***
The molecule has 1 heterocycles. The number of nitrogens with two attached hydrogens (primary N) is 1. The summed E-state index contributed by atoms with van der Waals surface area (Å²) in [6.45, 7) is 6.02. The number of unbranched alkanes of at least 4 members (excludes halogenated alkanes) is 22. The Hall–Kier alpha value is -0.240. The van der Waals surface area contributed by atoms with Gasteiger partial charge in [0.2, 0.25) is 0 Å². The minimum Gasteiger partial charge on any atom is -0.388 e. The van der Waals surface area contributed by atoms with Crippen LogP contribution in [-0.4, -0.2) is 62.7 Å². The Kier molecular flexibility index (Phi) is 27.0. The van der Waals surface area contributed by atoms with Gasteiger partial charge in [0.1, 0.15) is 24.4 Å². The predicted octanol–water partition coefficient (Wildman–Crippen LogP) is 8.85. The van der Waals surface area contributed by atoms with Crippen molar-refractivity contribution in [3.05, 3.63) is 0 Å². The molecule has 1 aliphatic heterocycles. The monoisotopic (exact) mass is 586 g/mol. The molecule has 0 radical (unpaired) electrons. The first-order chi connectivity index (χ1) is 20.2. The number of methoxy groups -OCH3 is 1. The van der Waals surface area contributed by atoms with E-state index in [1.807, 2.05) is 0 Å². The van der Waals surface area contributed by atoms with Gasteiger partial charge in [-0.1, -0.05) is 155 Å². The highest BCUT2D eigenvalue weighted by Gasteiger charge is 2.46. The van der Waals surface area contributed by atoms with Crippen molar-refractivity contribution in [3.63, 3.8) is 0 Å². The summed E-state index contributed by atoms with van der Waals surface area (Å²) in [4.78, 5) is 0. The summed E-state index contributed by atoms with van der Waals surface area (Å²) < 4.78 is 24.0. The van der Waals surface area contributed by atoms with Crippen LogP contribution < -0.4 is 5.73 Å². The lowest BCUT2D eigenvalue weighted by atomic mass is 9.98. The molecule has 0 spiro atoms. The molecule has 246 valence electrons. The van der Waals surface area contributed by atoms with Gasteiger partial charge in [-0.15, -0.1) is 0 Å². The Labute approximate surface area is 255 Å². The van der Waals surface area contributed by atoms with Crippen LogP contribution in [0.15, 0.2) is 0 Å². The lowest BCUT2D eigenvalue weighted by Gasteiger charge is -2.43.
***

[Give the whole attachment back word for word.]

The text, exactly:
The molecule has 1 heterocycles. The number of nitrogens with two attached hydrogens (primary N) is 1. The summed E-state index contributed by atoms with van der Waals surface area (Å²) in [6.45, 7) is 6.02. The number of unbranched alkanes of at least 4 members (excludes halogenated alkanes) is 22. The Hall–Kier alpha value is -0.240. The van der Waals surface area contributed by atoms with Gasteiger partial charge in [0.2, 0.25) is 0 Å². The minimum Gasteiger partial charge on any atom is -0.388 e. The van der Waals surface area contributed by atoms with Crippen LogP contribution in [-0.4, -0.2) is 62.7 Å². The Kier molecular flexibility index (Phi) is 27.0. The van der Waals surface area contributed by atoms with Gasteiger partial charge in [0.1, 0.15) is 24.4 Å². The predicted octanol–water partition coefficient (Wildman–Crippen LogP) is 8.85. The van der Waals surface area contributed by atoms with Crippen molar-refractivity contribution in [3.05, 3.63) is 0 Å². The molecule has 1 aliphatic heterocycles. The monoisotopic (exact) mass is 586 g/mol. The molecule has 0 radical (unpaired) electrons. The first-order chi connectivity index (χ1) is 20.2. The number of methoxy groups -OCH3 is 1. The van der Waals surface area contributed by atoms with E-state index in [1.807, 2.05) is 0 Å². The van der Waals surface area contributed by atoms with Gasteiger partial charge in [-0.1, -0.05) is 155 Å². The highest BCUT2D eigenvalue weighted by Gasteiger charge is 2.46. The van der Waals surface area contributed by atoms with Crippen molar-refractivity contribution in [3.63, 3.8) is 0 Å². The summed E-state index contributed by atoms with van der Waals surface area (Å²) in [4.78, 5) is 0. The summed E-state index contributed by atoms with van der Waals surface area (Å²) < 4.78 is 24.0. The van der Waals surface area contributed by atoms with Crippen LogP contribution < -0.4 is 5.73 Å². The lowest BCUT2D eigenvalue weighted by atomic mass is 9.98. The molecule has 0 spiro atoms. The molecule has 246 valence electrons. The van der Waals surface area contributed by atoms with Gasteiger partial charge in [-0.15, -0.1) is 0 Å². The Labute approximate surface area is 255 Å². The van der Waals surface area contributed by atoms with Crippen LogP contribution in [0.15, 0.2) is 0 Å². The lowest BCUT2D eigenvalue weighted by Gasteiger charge is -2.43.